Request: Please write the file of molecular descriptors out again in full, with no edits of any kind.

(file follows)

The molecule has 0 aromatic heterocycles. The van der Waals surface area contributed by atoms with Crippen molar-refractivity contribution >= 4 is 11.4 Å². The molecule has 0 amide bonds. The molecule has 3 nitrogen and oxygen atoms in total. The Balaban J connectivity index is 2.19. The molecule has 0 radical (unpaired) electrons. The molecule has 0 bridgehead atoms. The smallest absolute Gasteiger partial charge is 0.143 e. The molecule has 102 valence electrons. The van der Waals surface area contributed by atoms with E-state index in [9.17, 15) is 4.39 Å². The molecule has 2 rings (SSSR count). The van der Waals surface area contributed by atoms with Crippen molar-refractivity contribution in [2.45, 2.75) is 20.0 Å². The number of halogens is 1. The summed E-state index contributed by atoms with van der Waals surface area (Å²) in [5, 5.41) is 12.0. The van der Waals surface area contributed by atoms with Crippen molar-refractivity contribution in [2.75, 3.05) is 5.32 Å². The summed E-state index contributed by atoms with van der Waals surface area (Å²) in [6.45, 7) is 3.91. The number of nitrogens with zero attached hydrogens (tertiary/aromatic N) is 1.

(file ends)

The molecule has 0 aromatic heterocycles. The van der Waals surface area contributed by atoms with Crippen molar-refractivity contribution >= 4 is 11.4 Å². The molecule has 0 amide bonds. The molecule has 3 nitrogen and oxygen atoms in total. The Balaban J connectivity index is 2.19. The molecule has 0 radical (unpaired) electrons. The molecule has 0 bridgehead atoms. The smallest absolute Gasteiger partial charge is 0.143 e. The molecule has 102 valence electrons. The van der Waals surface area contributed by atoms with E-state index in [9.17, 15) is 4.39 Å². The molecule has 2 rings (SSSR count). The van der Waals surface area contributed by atoms with Crippen molar-refractivity contribution in [2.45, 2.75) is 20.0 Å². The number of halogens is 1. The summed E-state index contributed by atoms with van der Waals surface area (Å²) in [5, 5.41) is 12.0. The van der Waals surface area contributed by atoms with Crippen molar-refractivity contribution in [2.75, 3.05) is 5.32 Å². The summed E-state index contributed by atoms with van der Waals surface area (Å²) in [6.45, 7) is 3.91. The number of nitrogens with zero attached hydrogens (tertiary/aromatic N) is 1.